February 4, 2013

Expansion of passenger trains in Maine takes slow track

Taking the Downeaster beyond Brunswick hinges on crucial projects and powers of persuasion.

By Colin Woodard cwoodard@pressherald.com
Staff Writer

BRUNSWICK - At half past noon, Amtrak Downeaster Train 681 pulls into the platform here in Brunswick right on schedule. It discharges its passengers and starts back in the direction of Portland and Boston.

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Gordon Page Sr., director of passenger rail operations, Maine Eastern Railroad:

Gabe Souza/Staff Photographer

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These overgrown railroad tracks are in Bowdoinham. Plans to expand passenger service to Augusta are on hold.

Shawn Patrick Ouellette/Staff Photographer

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A few hundred yards down the line, however, the empty train pulls onto a siding and draws to a halt. There it waits, its diesel engine idling against the winter cold, for the next five and a half hours.

It's a scene repeated daily in Brunswick's rail yard. The popular service -- which continues to exceed ridership expectations -- sits out much of the day because of traffic conflicts on the line back to Portland, which is owned and used by the PanAm freight railroad. Instead of making three immediate return trips a day to Boston, the Downeaster has two widely spaced departures, plus a late-evening run to reposition the train back in Portland.

The Downeaster's expansion to Freeport and Brunswick Nov. 1 -- a project decades in the making -- has been celebrated by public officials, local businesspeople, and travelers, and fueled excitement that passenger rail might soon return to Augusta, Gardiner, Auburn and other cities.

Ironically, passenger rail service north and east of Brunswick is likely to shrink rather than expand in the months and years ahead because of missing pieces of infrastructure on the Downeaster's current lines. Until those improvements can be built, allowing the Downeaster to run faster and more frequently between Boston and Brunswick, plans to run connecting commuter trains to Augusta are on hold, and a seasonal service to Bath, Wiscasset and Rockland may be scaled back. Meanwhile, future expansions to Auburn and Montreal may have to take a back seat to making improvements on other parts of the line.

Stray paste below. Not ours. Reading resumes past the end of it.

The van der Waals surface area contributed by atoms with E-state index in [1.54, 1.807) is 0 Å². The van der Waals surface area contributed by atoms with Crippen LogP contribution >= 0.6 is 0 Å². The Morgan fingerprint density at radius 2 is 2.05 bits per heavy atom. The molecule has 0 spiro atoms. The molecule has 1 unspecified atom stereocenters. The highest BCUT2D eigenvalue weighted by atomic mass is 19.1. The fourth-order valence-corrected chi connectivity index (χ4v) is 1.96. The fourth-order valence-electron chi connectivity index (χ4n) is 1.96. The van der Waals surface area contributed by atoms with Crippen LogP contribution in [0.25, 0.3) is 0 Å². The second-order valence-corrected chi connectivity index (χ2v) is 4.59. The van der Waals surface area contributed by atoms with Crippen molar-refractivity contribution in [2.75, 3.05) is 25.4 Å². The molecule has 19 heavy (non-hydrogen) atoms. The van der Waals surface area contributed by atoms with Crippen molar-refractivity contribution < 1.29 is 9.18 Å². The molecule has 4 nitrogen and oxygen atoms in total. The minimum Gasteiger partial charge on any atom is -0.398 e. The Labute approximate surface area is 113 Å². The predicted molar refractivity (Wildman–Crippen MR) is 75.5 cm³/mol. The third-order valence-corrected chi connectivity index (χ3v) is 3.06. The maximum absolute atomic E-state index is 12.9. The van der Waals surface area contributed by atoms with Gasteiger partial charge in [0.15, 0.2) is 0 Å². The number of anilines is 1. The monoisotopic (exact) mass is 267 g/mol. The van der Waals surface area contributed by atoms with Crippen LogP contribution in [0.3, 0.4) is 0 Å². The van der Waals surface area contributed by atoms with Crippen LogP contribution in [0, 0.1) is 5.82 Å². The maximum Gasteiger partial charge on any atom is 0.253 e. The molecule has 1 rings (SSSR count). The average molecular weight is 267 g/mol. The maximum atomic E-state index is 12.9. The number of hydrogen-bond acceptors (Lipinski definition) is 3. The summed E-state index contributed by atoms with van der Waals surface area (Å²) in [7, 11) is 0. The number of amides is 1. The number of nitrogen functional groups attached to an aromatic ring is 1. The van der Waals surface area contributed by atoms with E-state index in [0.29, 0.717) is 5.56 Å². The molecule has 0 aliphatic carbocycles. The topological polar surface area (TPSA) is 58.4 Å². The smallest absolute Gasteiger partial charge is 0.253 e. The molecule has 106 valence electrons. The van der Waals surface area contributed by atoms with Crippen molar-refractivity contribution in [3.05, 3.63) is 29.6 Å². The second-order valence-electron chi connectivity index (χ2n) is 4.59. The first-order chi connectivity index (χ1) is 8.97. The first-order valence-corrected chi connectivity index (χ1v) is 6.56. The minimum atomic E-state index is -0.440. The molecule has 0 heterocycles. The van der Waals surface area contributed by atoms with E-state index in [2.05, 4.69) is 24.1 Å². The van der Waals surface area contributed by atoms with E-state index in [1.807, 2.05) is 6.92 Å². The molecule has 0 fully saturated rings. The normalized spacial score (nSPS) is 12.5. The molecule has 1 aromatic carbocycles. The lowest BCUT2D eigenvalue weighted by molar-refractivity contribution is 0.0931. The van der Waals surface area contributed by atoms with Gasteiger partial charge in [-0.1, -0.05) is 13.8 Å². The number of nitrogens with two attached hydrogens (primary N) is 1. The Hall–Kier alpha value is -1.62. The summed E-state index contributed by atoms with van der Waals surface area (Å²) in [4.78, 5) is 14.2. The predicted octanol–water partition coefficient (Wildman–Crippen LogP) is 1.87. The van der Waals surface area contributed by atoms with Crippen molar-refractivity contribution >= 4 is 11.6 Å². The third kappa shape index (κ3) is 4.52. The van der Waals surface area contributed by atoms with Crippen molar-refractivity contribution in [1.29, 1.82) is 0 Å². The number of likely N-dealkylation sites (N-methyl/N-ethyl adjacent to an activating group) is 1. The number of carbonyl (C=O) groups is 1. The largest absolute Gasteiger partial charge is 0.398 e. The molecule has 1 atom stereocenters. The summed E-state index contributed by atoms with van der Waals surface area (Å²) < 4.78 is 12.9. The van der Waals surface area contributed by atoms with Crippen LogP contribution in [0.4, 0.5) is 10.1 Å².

"We weren't prepared for the limited connection opportunities available with Downeaster's schedule," says Gordon Page Sr., director of passenger rail operations for the Maine Eastern Railroad, which owns the lease on the state-owned tracks connecting Brunswick with Rockland and Augusta. The current schedule makes it impossible to get his Rockland passengers onto a morning or midday train to Boston, and his company is considering reducing its seasonal service between Brunswick and Rockland from two round-trips to one.

"It's unfortunate that when the Downeaster has expanded service to Brunswick, we're considering having to reduce service," says Page, whose company's lease on the tracks in question runs out at the end of the year. "The Augusta issue is on the back burner."

TO ROCKLAND OR AUGUSTA?

The problem boils down to three missing pieces of infrastructure:

$9 million worth of passing tracks in Yarmouth to avoid conflicts with the freight trains that run on the route;

a $12 million "Y" track in Portland that would allow trains to turn directly onto the Brunswick line, saving 10 minutes spent driving to a junction in the opposite direction;

and a heated $11 million layover building in Brunswick's rail yard where trains could be cleaned, maintained and sheltered overnight.

"It's not what we asked for," says Wayne Davis, chairman of Train Riders/Northeast, the advocacy group that has championed the cause of passenger rail in Maine since 1989. "We'll suffer through what we've got for the winter, but we don't see what we have as success" for the Brunswick extension, which also serves Freeport.

The Portland-based Northern New England Passenger Rail Authority, the quasi-state agency that runs the Downeaster, applied for a $25 million U.S. Department of Transportation grant last year that would have allowed the projects to go forward, but they were beaten by rival expansion projects elsewhere in the country. For practical purposes, the federal government is the only foreseeable source of major funding, so the project must wait for another federal grant opportunity to surface.

(Continued on page 2)

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